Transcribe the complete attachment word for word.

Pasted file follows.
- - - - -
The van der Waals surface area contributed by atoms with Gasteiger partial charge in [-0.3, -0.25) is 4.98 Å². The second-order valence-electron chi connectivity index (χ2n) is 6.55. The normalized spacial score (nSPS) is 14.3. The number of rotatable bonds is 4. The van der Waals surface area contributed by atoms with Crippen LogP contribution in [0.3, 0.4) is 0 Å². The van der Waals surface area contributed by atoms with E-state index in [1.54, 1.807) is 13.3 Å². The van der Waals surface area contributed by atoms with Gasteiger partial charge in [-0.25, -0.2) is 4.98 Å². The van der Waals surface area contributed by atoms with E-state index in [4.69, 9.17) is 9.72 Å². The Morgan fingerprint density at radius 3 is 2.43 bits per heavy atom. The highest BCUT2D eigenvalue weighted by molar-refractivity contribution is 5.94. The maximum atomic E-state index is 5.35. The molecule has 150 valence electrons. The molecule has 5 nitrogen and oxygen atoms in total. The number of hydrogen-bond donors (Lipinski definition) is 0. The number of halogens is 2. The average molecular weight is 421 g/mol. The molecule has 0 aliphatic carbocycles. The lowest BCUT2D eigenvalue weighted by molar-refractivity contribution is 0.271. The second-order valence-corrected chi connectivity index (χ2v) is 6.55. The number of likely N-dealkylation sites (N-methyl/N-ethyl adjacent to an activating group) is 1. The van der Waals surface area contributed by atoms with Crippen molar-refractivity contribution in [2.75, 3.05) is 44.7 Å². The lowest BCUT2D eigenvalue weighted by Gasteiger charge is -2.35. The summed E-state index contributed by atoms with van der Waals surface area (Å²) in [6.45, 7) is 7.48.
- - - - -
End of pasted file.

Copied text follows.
The van der Waals surface area contributed by atoms with Gasteiger partial charge in [-0.3, -0.25) is 4.98 Å². The second-order valence-electron chi connectivity index (χ2n) is 6.55. The normalized spacial score (nSPS) is 14.3. The number of rotatable bonds is 4. The van der Waals surface area contributed by atoms with Crippen LogP contribution in [0.3, 0.4) is 0 Å². The van der Waals surface area contributed by atoms with E-state index in [1.54, 1.807) is 13.3 Å². The van der Waals surface area contributed by atoms with Gasteiger partial charge in [-0.25, -0.2) is 4.98 Å². The van der Waals surface area contributed by atoms with E-state index in [4.69, 9.17) is 9.72 Å². The Morgan fingerprint density at radius 3 is 2.43 bits per heavy atom. The highest BCUT2D eigenvalue weighted by molar-refractivity contribution is 5.94. The maximum atomic E-state index is 5.35. The molecule has 150 valence electrons. The molecule has 5 nitrogen and oxygen atoms in total. The number of hydrogen-bond donors (Lipinski definition) is 0. The number of halogens is 2. The average molecular weight is 421 g/mol. The molecule has 0 aliphatic carbocycles. The lowest BCUT2D eigenvalue weighted by molar-refractivity contribution is 0.271. The second-order valence-corrected chi connectivity index (χ2v) is 6.55. The number of likely N-dealkylation sites (N-methyl/N-ethyl adjacent to an activating group) is 1. The van der Waals surface area contributed by atoms with Crippen molar-refractivity contribution in [2.75, 3.05) is 44.7 Å². The lowest BCUT2D eigenvalue weighted by Gasteiger charge is -2.35. The summed E-state index contributed by atoms with van der Waals surface area (Å²) in [6.45, 7) is 7.48.